If you use The First One's Free, use your actual MoS/MoF for the automatic (hit/miss) shot.

Modifying Spread: A few options should be available to increase or decrease spread. An easy one is applying a choke to a shotgun - it gives -1 to Spread. Recoil compensators would also reduce Spread - an easy assessment would be to just say -1 to Spread. Strength should also be able to play a role, but this is going to be complicated, as MinST is often based more on the weapon's weight than its recoil, and heavier weapons "feel" less recoil than light ones (assuming they fire the same round). The following is a possible option:
Calculate BL for the weapon's MinST. For a weapon wielded in one hand, divide BL by 20 - for two hands, or weapons with mounts, divide by 10. Add this value to the weapon's empty weight to get its base "Recoil Absorbance" (RA). When the weapon is actually in use, find its new RA (adding the weight of accessories, ammunition, etc, and using the user's ST). Every multiple of RA gives -3 to Spread (so -3 at 2xRA, -6 at 3xRA, -9 at 4xRA, etc), which works out to -1 per RA/3 above the base.
As an example, let's look at the F.R. Ordnance MC-51 (TS 63), with empty weight 10.8, MinST 11, and Rcl 3. This gives us a base RA of (10.8 + 2.4)=13.2, and a Spread of -6. Fully loaded (12.5 lb) and wielded by a character with ST 18 (6.5), its RA is 19 (5.8 above base), for a -1 to Spread. Note you should use the weight of ammunition at the end of the burst for this calculation.
Of course, sometimes you actually want to increase Spread. This is accomplished by moving the weapon purposefully while firing. This actually increases MOA Spread, so if you boost it enough be prepared for multiple rolls! In theory, you could add any amount to Spread. More practically, you're unlikely to gain more than about a foot of spread per yard or so, as moving more than this would result in loss of Acc. If you're willing to get rid of Acc, you could gain as much as a yard per yard of range. Retaining Acc gives maximum MOA Spread of 3, getting rid of it gives maximum MOA Spread of 6.

Beam Weapons: Beam weapons are exceedingly accurate, and the only "spread" they suffer is attenuation, which results in decreased damage and armor penetration rather than fewer hits. By default, such weapons have Spread -(infinity). However, they still have MOA-based Spread (and this can be increased, as noted above).
Beam weapons are typically designed to compensate somewhat for their user's movements. If this option is active, MOA-based Spread cannot be increased. Additionally, if Spread comes into play, roll as though you had RoF 1 and multiply by the number of shots. Note the only way to hit with a fraction of shots is if you get (or start) off-target.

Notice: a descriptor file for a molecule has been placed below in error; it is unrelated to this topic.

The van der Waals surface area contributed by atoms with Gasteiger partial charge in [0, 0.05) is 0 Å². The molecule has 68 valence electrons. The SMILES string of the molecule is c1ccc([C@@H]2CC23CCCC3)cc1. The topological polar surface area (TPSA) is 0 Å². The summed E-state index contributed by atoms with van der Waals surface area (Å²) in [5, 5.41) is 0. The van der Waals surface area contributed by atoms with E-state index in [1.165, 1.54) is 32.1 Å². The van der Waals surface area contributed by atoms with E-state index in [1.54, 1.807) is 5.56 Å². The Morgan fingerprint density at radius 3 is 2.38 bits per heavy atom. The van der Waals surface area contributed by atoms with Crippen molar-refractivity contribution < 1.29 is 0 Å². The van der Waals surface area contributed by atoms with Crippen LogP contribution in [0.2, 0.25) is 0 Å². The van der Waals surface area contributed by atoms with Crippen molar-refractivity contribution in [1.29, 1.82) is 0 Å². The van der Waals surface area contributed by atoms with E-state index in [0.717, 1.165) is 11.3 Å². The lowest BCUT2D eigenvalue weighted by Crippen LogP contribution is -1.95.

Drilling through armor: Some beam weapons have the option to compensate even more, allowing the beam to continuously hit exactly the same location. When using a weapon in this mode, use the normal rules for compensation, but with two modifications. First off, an initial miss will mean you never hit, regardless of how well you compensate, because it means the weapon is "locked on" to the wrong target. Secondly, upon a successful hit, MoS determines how many shots hit exactly in the same location. Hitting exactly the same location means you add 1/2 the damage of the shot to the damage of the first. MoS 0 means 2 shots hit exactly the same location (so use the damage of one and half the damage of the other), MoS 1 is 3 shots, MoS 2 is 5 shots, and so on, following the SSR table. Shots that fail to hit in the same location do damage normally.

Boomstick Range: Multiple projectile loads - including high-cyclic bursts - follow special rules. If SM+Range is greater than Spread, the rounds of a single shot (or burst) hit closely enough together (in time and space) to count as a single hit. Assess DR normally, halve penetrating damage, and add them all together to determine the wound's severity. For simplicity, it may be best to simply determine penetrating damage once, halve it, and multiply by the number of rounds.

Dodging: Dodging retroactively affects the initial MoS. Multiply Dodge MoS by 2, and apply this as a penalty to the attack's MoS (if Dodge MoS is 0, instead subtract 1 from the attack's MoS). A normal Dodge cannot drop an attack below MoF 1. An Acrobatic Dodge can drop an attack to MoF 2, a Retreating Dodge (provided the retreat is lateral) can drop an attack to MoF 3 but doesn't give a Dodge bonus. A Dodge and Drop similarly can drop an attack to MoF 3 and does give a Dodge bonus. If the attack already failed, a successful Dodge of any sort results in -1 to MoS and ignores the above limitations. The penalty due to Dodge is also suffered by the roll to stay on-target, in which case no limitation on MoF is assessed.
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Old 09-06-2013, 10:21 AM   #4
Varyon
 
Join Date: Jun 2013
Default Re: GURPS Overhaul - Rate of Fire

I had a few further considerations about this variant last night, so I'll post what I can remember...

Very Low Hits: The tables only deal with hits that are multiples of 5%, meaning other probabilities should be rounded to the nearest .05. However, what happens when you have 1% hits? Rounding to the nearest .05 gives us .00, meaning no hits, even if you were firing a million rounds! In these cases, the best option would be to multiply your probability by something that will make it a multiple of .05, and divide your RoF by the same factor. With the way probabilities work, this isn't entirely accurate, and it also means a reduced spread of possible results, but the average stays the same and results are within error, so it's close enough. With our 1% RoF 1,000,000 example, we could instead go with 5% RoF 200,000, 10% RoF 100,000, 50% RoF 20,000, or plenty of others. With a ridiculously high RoF, you'll want to combine this with the option to have each "hit" be multiple bullets (so go with 50% RoF 20, and each hit is 1000 bullets).